In our modern world, using your hands to work and build has not disappeared. However, working with hands and especially by using tools, problems such as blisters splinters and cramps may occur. It is therefore advised to wear gloves to protect your hands. However, not all gloves are made for everyone and designed for the right purpose. In order to provide the best protection, personalization of the design can be done by the user. Other products such as the 3D fit lingerie (“Topology: Custom-Tailored Eyewear”, 2019; “Haute Comforture Lingerie & Bold Jewelry” 2019) have already executed similar techniques, with success.
A possible framework to create this personalization is through the Ultra Personalized Product Service System model (Nachtigall et al.,2018). Since multiple stakeholders are included in this co-design model, an exchange of data is almost certain to happen. The way this data is communicated could have an effect on results or can be preferred in different circumstances. This research will look into these different methods of providing data to the co-designer and conclude advise for future co-design sessions. Following the Lab methodology to design the user test (Koskinen et al., 2011), this research investigates the different methods of providing data to co-designers (users). Therefore, it was decided to focus on one phase – Design (co-design and co-creation) present in both UPPSS and UPPS models (Nachtigall et al., 2019; “Fieldlab UPPS: ultra personalized products and services”, 2015).
To let the participants design their own working gloves, a simple hands-on co-design tool was created. The tool consisted of a stretchy glove the participant could wear, and three types of patches. One side of the patches was made of Velcro so the patches could be easily placed on the glove. The participants were then asked to attach the patches to the glove after being provided on of the three types of data: No data, to test how the participant would complete the design task based on intuition; Visual data representation, a graphic pressure map projected on a hand; Experience data, making the participant use a tool to experience the patches that they just attached. These three methods were tested to every of the eight participants, who were all people who would work with gloves and using tools often, in a random order to counter the ‘order effect’.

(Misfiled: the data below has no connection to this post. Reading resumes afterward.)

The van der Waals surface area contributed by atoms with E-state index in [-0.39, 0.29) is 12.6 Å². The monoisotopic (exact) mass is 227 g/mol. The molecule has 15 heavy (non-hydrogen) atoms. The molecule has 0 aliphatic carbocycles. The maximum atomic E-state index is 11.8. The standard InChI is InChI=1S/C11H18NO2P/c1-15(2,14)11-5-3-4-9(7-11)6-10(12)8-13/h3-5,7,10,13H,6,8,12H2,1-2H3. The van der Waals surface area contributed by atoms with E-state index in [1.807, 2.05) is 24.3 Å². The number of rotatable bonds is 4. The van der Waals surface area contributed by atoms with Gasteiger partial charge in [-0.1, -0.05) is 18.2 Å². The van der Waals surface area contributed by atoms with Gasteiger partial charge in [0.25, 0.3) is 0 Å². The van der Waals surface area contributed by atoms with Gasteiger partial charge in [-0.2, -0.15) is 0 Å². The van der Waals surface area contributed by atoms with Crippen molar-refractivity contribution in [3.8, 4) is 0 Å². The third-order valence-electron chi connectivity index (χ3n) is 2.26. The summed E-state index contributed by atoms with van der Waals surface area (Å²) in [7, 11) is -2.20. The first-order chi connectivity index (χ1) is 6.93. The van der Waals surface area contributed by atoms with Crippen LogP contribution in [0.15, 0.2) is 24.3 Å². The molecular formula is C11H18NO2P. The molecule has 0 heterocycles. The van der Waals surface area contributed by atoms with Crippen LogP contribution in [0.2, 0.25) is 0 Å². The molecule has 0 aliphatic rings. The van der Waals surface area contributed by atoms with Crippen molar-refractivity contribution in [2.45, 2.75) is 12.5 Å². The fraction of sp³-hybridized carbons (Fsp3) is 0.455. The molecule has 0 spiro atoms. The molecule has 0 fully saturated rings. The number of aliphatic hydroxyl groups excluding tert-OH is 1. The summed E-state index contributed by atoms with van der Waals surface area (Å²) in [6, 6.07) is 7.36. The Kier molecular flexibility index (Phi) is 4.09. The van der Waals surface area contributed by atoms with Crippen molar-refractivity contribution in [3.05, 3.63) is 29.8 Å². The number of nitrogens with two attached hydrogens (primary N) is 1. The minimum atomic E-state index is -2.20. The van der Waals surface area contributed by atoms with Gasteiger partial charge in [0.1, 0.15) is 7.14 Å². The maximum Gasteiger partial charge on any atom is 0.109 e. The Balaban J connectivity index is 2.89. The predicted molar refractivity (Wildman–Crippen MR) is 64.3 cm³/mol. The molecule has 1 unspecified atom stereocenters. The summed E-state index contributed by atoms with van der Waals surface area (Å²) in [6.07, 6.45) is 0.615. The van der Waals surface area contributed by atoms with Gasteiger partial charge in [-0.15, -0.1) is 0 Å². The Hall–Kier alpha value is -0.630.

When choosing the right methodology for the execution of research, I was confident in the decision I had made. This because the background research that I had performed on the three different methodologies showed clear differences between them. I personally believe design to be a field that lies really close to art. There are multiple ways these two fields are very similar, however I do believe that design should be based on facts and scientific data. That scientific value is closely integrated in the lab approach, which was why I decided to use it.
However, when explaining my decision in week 1 I described that lab has a large problem: not being able to test within the context. I previously thought that many data would be influenced or lost when not testing directly in the context of the problem. Although I first saw the three methodologies as largely separate techniques, I now have experienced that they can be mixed in many different ways. Especially interesting to me was the combination of lab and field. This would make it possible to solve the context issue, by incorporating a part of the field into the controlled environment. That change transformed my perception of research through design. This, because it becomes possible to ask very specific questions in the field of design (and the fields surrounding) it, without compromising for effects of decontextualization. Layered, smaller details of knowledge are then able to shape design to its highest potential. In addition, through this it also becomes possible to perform research on research methods themselves.